We are moving through the standard tools of web programming and
programming at quite a clip. We can do this because most of the
concepts are common to almost all other languages and you have seen them
in other settings before. Even much of the syntax has been common to
some other languages. While a few things we have covered only have
commonalities in other scripting languages, they are likely to look quite
different on the surface. I won't go into these differences at
present because I don't know what other languages I have seen before.
But I think it is very important to be able to reason and problem solve in
ways that aren't wrapped up in specific syntax, though it is important to
know about different languages strengths and weaknesses.
Well now, after this little speech, we need to get back to the task at hand. The next topic we will introduce so that we can use it in more depth later is arrays. Some reasons for making use of arrays follow,
Obviously, this list can continue to grow ad infinitum.
Arrays end up being unusually important in PHP for a number of reasons, some of which follow.
We will give some simple examples of arrays. The pages following this one will survey the syntax involved in using them and present programming examples.
Some Simple Examples. The elements in an array are accessed by some sort of numbering scheme. For example you could have an array of dates called DentistVisitDates that contains the dates of the last 10 times you visited your dentist. It might be the case that
|DentistVisitDates = 11/3/95|
|DentistVisitDates = 6/27/96|
|. . .|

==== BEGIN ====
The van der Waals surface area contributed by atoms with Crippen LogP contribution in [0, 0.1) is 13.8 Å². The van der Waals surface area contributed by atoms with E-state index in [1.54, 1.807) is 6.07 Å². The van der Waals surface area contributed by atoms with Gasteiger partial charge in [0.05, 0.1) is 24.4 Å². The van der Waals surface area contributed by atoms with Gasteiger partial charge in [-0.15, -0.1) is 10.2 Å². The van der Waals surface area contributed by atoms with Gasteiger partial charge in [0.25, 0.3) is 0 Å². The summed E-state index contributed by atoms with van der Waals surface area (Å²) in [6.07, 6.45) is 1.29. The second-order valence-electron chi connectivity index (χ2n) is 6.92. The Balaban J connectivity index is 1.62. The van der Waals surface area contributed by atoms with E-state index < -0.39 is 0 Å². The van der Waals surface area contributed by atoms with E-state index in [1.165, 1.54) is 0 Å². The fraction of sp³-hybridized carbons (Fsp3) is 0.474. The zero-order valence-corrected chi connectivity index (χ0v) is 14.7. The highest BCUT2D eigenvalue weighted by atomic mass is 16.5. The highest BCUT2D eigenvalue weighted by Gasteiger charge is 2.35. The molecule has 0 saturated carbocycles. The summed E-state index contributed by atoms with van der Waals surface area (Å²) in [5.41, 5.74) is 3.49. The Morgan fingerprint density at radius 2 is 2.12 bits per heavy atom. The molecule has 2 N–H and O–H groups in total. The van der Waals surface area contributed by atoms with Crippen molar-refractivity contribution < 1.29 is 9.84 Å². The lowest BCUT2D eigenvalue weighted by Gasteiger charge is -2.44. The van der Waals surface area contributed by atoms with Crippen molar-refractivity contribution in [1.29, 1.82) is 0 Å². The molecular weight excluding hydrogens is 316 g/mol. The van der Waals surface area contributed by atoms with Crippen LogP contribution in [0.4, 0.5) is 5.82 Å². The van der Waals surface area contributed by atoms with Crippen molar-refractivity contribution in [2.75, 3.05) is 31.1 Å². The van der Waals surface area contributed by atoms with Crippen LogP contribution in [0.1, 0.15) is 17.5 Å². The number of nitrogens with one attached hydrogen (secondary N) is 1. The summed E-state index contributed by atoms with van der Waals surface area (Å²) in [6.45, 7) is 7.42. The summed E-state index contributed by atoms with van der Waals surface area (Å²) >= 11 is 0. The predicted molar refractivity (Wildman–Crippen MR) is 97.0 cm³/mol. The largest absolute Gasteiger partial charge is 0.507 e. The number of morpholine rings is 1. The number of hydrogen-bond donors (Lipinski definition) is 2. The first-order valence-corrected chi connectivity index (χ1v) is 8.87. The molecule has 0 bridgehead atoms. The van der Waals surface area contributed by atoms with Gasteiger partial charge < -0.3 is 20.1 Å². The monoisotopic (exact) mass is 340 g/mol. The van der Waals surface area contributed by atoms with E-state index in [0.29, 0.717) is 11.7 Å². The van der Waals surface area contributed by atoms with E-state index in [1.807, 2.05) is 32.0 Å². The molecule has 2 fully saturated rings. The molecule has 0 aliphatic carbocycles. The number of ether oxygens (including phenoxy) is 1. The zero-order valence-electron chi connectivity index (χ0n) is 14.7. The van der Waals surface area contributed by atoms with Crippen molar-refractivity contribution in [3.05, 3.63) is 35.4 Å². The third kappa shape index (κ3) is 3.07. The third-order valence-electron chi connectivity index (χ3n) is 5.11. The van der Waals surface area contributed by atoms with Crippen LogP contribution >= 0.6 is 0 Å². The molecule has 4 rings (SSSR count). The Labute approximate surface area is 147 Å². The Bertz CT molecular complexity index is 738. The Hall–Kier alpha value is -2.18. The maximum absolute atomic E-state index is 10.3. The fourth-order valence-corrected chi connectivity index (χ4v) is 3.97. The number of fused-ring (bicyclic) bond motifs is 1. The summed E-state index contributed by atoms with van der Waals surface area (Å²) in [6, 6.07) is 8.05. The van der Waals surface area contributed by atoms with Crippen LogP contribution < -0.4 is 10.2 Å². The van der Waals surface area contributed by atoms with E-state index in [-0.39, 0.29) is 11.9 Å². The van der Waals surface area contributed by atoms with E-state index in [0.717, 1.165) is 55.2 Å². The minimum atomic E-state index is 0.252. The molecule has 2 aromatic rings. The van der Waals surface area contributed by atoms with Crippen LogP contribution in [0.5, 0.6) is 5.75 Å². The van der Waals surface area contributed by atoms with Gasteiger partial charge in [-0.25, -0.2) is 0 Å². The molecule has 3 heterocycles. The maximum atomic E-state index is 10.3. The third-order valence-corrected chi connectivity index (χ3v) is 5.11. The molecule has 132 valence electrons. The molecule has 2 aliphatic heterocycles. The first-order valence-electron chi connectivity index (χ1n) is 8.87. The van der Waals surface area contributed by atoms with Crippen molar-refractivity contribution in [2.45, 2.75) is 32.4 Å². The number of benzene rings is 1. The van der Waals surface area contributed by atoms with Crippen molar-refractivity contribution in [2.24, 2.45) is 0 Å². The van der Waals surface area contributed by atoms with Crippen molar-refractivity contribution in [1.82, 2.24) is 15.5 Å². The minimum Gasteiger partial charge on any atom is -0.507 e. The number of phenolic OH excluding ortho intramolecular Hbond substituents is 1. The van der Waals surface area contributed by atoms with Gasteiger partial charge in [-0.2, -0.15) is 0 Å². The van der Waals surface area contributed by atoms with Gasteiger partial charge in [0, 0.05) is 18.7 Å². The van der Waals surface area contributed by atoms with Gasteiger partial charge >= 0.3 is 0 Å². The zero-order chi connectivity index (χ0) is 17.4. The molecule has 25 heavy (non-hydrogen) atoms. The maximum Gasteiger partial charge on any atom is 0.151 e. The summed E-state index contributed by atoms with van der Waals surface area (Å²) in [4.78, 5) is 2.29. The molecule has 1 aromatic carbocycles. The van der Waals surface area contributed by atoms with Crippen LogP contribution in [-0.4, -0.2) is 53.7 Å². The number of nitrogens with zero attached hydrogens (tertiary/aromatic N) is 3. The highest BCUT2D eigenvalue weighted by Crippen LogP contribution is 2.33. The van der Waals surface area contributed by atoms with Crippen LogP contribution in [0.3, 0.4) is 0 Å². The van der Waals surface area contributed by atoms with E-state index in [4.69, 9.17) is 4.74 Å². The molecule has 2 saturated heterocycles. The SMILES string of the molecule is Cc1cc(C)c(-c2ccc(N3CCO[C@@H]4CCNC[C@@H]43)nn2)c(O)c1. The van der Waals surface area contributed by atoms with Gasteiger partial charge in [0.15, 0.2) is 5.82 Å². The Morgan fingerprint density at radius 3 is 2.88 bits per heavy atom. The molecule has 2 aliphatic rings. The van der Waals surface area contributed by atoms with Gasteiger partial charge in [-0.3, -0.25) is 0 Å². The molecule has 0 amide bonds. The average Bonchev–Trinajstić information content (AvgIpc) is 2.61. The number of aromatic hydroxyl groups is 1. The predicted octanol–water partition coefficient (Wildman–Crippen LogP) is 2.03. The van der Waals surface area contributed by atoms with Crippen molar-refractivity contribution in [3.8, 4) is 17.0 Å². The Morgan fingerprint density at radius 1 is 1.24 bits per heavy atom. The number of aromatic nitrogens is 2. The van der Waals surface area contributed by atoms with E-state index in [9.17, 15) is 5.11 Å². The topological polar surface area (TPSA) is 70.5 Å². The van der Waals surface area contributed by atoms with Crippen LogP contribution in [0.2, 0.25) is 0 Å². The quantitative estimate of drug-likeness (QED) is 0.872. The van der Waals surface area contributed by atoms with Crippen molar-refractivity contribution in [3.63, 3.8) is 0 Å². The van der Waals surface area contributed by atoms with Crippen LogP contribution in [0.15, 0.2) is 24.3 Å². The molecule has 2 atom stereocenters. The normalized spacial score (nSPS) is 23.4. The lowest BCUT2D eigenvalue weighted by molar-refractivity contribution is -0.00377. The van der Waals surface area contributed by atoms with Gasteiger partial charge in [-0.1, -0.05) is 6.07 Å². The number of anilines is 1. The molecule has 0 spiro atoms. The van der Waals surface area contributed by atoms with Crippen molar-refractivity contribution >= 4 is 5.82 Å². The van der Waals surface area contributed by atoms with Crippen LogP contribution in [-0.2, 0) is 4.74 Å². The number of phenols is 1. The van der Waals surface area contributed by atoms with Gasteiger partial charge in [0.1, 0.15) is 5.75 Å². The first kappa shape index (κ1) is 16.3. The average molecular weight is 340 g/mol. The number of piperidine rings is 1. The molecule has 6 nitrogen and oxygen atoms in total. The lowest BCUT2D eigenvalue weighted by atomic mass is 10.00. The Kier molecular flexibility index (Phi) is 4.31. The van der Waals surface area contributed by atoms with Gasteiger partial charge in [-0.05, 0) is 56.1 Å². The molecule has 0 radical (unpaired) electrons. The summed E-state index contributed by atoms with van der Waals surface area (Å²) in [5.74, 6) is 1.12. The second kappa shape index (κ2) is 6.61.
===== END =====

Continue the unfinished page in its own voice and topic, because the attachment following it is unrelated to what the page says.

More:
|DentistVisitDates = 5/10/00|
Notice several things about the list.
As another example you might have an array of the names of the 9 planets in our solar system.
|Planet = Mercury|
|Planet = Venus|
|Planet = Earth|
|. . .|
|Planet = Pluto|
Assuming I remember the names and positions of the planets I have listed them in order of their distance from the sun.
Arrays can have more than one index to denote a location in the array. The number of independent indices used is considered to give the array a particular number of dimensions. You can have one-dimensional, two-dimensional or as many dimensional arrays as you want. It is always good programming/development practice to try to have some sort of appropriate relationship between the indices and the data you are trying to put in the array.
Now consider augmenting the array of the Planets to contain the names of each planet's moons. Since it is my understanding that Jupiter has the most moons and there are currently considered to be 16 of them we need to be able to associate at least 16 additional names with each element in our array. We will now define a new array called PlanetMoon with 9 rows and 17 columns to make sure we can contain the name of the planets and all their satellites. Regardless of the fact that this is not a particularly effective use of storage because of all the blank entries we will now fill in some of the elements. Though, if the two dimensional arrays are developed as arrays of arrays this will not necessarily happen.
|PlanetMoon[0,0] = Mercury|
|PlanetMoon[1,0] = Venus|
|PlanetMoon[2,0] = Earth||PlanetMoon[2,1] = Moon|
|PlanetMoon[3,0] = Mars||PlanetMoon[3,1] = Phobos||PlanetMoon[3,2] = Deimos|
. . .
|I think that you can see how this array could be filled
out with the help of a good astronomy reference.
But now what if we want to include all of the smaller satellites, either artificial or natural, that each of these planets/moons have? We could realistically add another dimension to our array to list each of those that meet certain specified criteria. This would just require some more bookkeeping and organization.